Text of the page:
Is inflation causing a “great unsubscribe,” or is it more a case of consumers becoming increasingly selective about their retail subscriptions? The truth is likely somewhere in between.
Tracking shifts in the sector over time, the Subscription Commerce Conversion Index, a PYMNTS and sticky.io collaboration, found that by March, an estimated 46 million consumers had canceled or paused their retail subscriptions in the prior year.
It’s an earthshaking number considering the retail subscriptions alone were generating roughly $15 billion per month for subscription brands through last year.
Inflation is playing a part, as would be expected, with the Subscription Commerce Conversion Index noting that “the share of nonsubscribers citing cost as the most important reason why they did not enroll with a retail subscription service skyrocketed from 2% in October 2021 to 22% in March 2022, and this reason became the most frequently cited main hindrance to subscription enrollment.”
That edition of the study found total monthly expenditure on subscriptions down by 46% in March versus six months before.
In a subsequent interview, sticky.io President and CEO Brian Bogosian told PYMNTS’ Karen Webster: “There’s a lot of things you get digital subscriptions for, but this change in the economy is forcing people to say, ‘I’d better take a look at my bank statement and see what I am being debited for every month’ and be a more cost conscious of saving $15 here, $25 there, because it all adds up.”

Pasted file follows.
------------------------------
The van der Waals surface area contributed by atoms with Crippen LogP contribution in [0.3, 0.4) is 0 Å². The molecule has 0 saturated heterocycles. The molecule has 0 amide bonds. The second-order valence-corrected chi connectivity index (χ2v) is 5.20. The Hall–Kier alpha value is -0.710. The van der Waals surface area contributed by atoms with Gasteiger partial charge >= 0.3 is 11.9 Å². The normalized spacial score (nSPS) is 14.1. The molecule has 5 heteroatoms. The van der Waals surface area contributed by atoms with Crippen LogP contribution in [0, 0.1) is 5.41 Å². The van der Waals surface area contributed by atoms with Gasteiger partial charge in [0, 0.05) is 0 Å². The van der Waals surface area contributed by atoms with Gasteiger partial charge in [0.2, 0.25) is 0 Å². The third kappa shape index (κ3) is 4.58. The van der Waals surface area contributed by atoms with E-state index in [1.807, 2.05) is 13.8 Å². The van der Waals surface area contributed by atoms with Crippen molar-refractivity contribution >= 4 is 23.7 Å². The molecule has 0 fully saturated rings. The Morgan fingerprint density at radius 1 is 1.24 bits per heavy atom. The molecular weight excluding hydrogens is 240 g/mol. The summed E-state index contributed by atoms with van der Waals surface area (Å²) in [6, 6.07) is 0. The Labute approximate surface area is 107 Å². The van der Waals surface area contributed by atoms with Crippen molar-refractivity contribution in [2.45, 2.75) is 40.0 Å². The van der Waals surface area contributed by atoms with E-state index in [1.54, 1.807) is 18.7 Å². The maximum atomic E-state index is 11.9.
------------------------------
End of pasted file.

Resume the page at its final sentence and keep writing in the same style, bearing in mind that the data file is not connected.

Subscription Sluggishness Sets In
Among existing subscribers, talk is more around “subscription fatigue” — consumers having amassed an assortment of subscriptions during the pandemic and now tiring of these experiences or finding them no longer relevant as the pandemic slowly fades.
Major retailers — particularly in the apparel sector — all wanted in on the pandemic subscription boom, CNBC reported Friday (Aug. 12).
“Now, some analysts and investors are questioning the appeal of these types of businesses and their ability to hold onto customers, who often sign up during a big life change but eventually lose interest,” the report stated.
CNBC focused on the issues of subscription brands in the apparel sector, notably Stitch Fix.
“In the company’s most recent quarter ended April 30, Stitch Fix said it lost 200,000 active clients, bringing its total count to 3.9 million,” the report stated. “Its net loss ballooned to $78 million, from a loss of $18.8 million a year ago. The company announced it was laying off 15% of its salaried workers, or about 330 people.”
By no means a standout in the subscription shakeup, issues at Stitch Fix reflect the wider trend of consumers receiving boxes of stuff that they’re barely using at this point — there’s only so many bottles of hot sauce one can consumer each month — as well as shifts in fashion trends from pandemic athleisure wear to more stylish fashions for a reopening world.
More subscription brands are addressing fatigue with deeper personalization of boxes, as well as features like subscription pause to stem the loss. It’s important that brands move quickly on this front.
As the Subscription Commerce Index stated, “29% of retail subscribers feel decreased loyalty to their current subscription services due to increasing costs, irregular deliveries and a lack of product availability, and subscribers may cancel or pause their subscriptions if the balance between cost and value tips unfavorably.”